But the way in which this sacrifice was performed was very humane and painless. A blade of sacred grass (darbha) was charged with a mantra and infused with divine Shakti (Energy). The animal voluntarily agreed to the sacrifice, since through this it would obtain complete liberation from the cycle of birth and death. When the horse was touched with this charged blade of grass between the eyebrows, it would give up its pranashakthi (life energy) and offer its own body as a sacrifice.
This was totally painless, non-violent and based on the voluntary consent of the animal. That is why the horse for this sacrifice was selected through a rigorous screening process. Uma asked, “Pujya Guruji, what is the significance of the Bindu (point) at the centre of the Shri Chakra ?” Shri Nimishananda Guruji said,“The Bindu is a point that symbolises the origin and dissolution of all creation. This cosmos was created by the divine mother who is Adiparashakthi (The Primordial Infinite Energy) and will merge once more with her only to re-emerge later. This periodic cycle of creation and dissolution is symbolised by the Shri Chakra, which is installed before the divine mother Nimishamba at Ganjam.
Manidweepa (the Isle of Jewels) is the abode of the divine mother in the subtler realm. Manikya Peeta (Throne of Rubies) which is the sacred seat of the divine mother in Manidweepa is the Bindu from where the entire cosmos materialised. The four Vedas are the four legs of this supremely sacred Manikya Peeta.” Uma asked, “Pujya Guruji, does the Bindu exist within us also?” Shri Nimishananda Guruji said, “The Bindu exists in the Muladhara Chakra (Chakra at the base of the spine) and the Sahasrara Chakra (the Crown Chakra).” Umanath asked,“Pujya Guruji, can you give us some examples to help us to understand what Maya is? ” Shri Nimishananda Guruji said, “Maya is an illusion that distorts your perception. It deceives the mind into believing that the very limited picture it sees is the entire truth. As all of you know, the upper tip of the earth (Globe) is the North Pole. When you stand on the North Pole, the sky is above you and the ground lies below.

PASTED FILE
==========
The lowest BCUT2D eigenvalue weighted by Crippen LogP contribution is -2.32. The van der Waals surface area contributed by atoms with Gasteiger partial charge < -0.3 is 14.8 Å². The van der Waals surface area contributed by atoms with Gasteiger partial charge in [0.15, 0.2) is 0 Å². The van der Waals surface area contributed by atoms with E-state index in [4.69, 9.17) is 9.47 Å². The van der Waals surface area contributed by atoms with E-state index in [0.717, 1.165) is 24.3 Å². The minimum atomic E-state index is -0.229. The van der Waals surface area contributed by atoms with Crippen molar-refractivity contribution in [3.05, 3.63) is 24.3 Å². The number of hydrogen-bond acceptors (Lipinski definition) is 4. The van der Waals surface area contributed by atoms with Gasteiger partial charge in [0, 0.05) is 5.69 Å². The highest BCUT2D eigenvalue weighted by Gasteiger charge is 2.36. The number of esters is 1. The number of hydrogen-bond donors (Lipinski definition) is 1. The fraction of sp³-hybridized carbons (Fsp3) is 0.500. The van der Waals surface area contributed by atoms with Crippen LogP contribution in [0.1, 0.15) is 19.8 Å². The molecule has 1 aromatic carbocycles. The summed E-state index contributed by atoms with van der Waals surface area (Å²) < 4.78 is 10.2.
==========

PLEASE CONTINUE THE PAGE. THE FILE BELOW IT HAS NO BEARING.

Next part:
When you visualise the globe as you are at the North Pole, you imagine that the south Pole is diametrically at the opposite end. Now if you go and stand on the South Pole, you will discover that the sky is still overhead and the ground continues to lie below.
To a person who does not understand how the law of gravity works, this appears completely bewildering, because his viewpoint is limited.
This article is taken from the book ‘Wisdom Through the Eyes of Nimishananda’ by His Holiness Shri Shri Nimishananda Guruji